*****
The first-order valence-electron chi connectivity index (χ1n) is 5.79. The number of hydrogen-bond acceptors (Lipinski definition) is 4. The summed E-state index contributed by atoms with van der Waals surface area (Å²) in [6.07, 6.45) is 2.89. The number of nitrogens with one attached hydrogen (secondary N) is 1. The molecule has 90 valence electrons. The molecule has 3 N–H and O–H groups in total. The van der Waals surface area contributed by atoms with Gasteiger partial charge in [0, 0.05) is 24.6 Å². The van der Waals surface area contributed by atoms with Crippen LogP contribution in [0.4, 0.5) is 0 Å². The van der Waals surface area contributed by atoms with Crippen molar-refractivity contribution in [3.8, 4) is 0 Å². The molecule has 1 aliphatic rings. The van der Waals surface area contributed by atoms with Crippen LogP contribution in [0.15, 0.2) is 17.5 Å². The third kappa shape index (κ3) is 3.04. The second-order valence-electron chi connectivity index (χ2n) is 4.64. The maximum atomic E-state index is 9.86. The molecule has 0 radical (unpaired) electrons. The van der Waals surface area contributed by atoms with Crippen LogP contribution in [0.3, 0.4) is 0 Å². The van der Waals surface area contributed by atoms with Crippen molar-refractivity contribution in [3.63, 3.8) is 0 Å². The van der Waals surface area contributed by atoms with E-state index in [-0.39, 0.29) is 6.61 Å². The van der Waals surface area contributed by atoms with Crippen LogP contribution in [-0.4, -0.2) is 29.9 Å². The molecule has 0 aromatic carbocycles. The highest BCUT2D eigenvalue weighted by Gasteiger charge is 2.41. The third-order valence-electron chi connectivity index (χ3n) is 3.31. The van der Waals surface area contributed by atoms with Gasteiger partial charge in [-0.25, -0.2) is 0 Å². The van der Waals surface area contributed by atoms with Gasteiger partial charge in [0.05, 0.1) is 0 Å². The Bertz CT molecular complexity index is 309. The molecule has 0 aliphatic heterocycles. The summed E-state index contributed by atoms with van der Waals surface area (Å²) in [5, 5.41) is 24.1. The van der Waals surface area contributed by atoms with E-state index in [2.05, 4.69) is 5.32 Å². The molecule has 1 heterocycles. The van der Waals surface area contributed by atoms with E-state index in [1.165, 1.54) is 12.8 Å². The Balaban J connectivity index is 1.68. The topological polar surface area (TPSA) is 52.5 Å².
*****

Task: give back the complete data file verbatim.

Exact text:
The first-order valence-electron chi connectivity index (χ1n) is 5.79. The number of hydrogen-bond acceptors (Lipinski definition) is 4. The summed E-state index contributed by atoms with van der Waals surface area (Å²) in [6.07, 6.45) is 2.89. The number of nitrogens with one attached hydrogen (secondary N) is 1. The molecule has 90 valence electrons. The molecule has 3 N–H and O–H groups in total. The van der Waals surface area contributed by atoms with Gasteiger partial charge in [0, 0.05) is 24.6 Å². The van der Waals surface area contributed by atoms with Crippen LogP contribution in [0.4, 0.5) is 0 Å². The van der Waals surface area contributed by atoms with Crippen molar-refractivity contribution in [3.8, 4) is 0 Å². The molecule has 1 aliphatic rings. The van der Waals surface area contributed by atoms with Crippen LogP contribution in [0.15, 0.2) is 17.5 Å². The third kappa shape index (κ3) is 3.04. The second-order valence-electron chi connectivity index (χ2n) is 4.64. The maximum atomic E-state index is 9.86. The molecule has 0 radical (unpaired) electrons. The van der Waals surface area contributed by atoms with Crippen LogP contribution in [0.3, 0.4) is 0 Å². The van der Waals surface area contributed by atoms with Crippen molar-refractivity contribution in [3.63, 3.8) is 0 Å². The van der Waals surface area contributed by atoms with E-state index in [-0.39, 0.29) is 6.61 Å². The van der Waals surface area contributed by atoms with Crippen LogP contribution in [-0.4, -0.2) is 29.9 Å². The molecule has 0 aromatic carbocycles. The highest BCUT2D eigenvalue weighted by Gasteiger charge is 2.41. The third-order valence-electron chi connectivity index (χ3n) is 3.31. The van der Waals surface area contributed by atoms with Gasteiger partial charge in [-0.25, -0.2) is 0 Å². The van der Waals surface area contributed by atoms with Gasteiger partial charge in [0.05, 0.1) is 0 Å². The Bertz CT molecular complexity index is 309. The molecule has 0 aliphatic heterocycles. The summed E-state index contributed by atoms with van der Waals surface area (Å²) in [5, 5.41) is 24.1. The van der Waals surface area contributed by atoms with E-state index in [2.05, 4.69) is 5.32 Å². The molecule has 1 heterocycles. The van der Waals surface area contributed by atoms with E-state index in [1.165, 1.54) is 12.8 Å². The Balaban J connectivity index is 1.68. The topological polar surface area (TPSA) is 52.5 Å².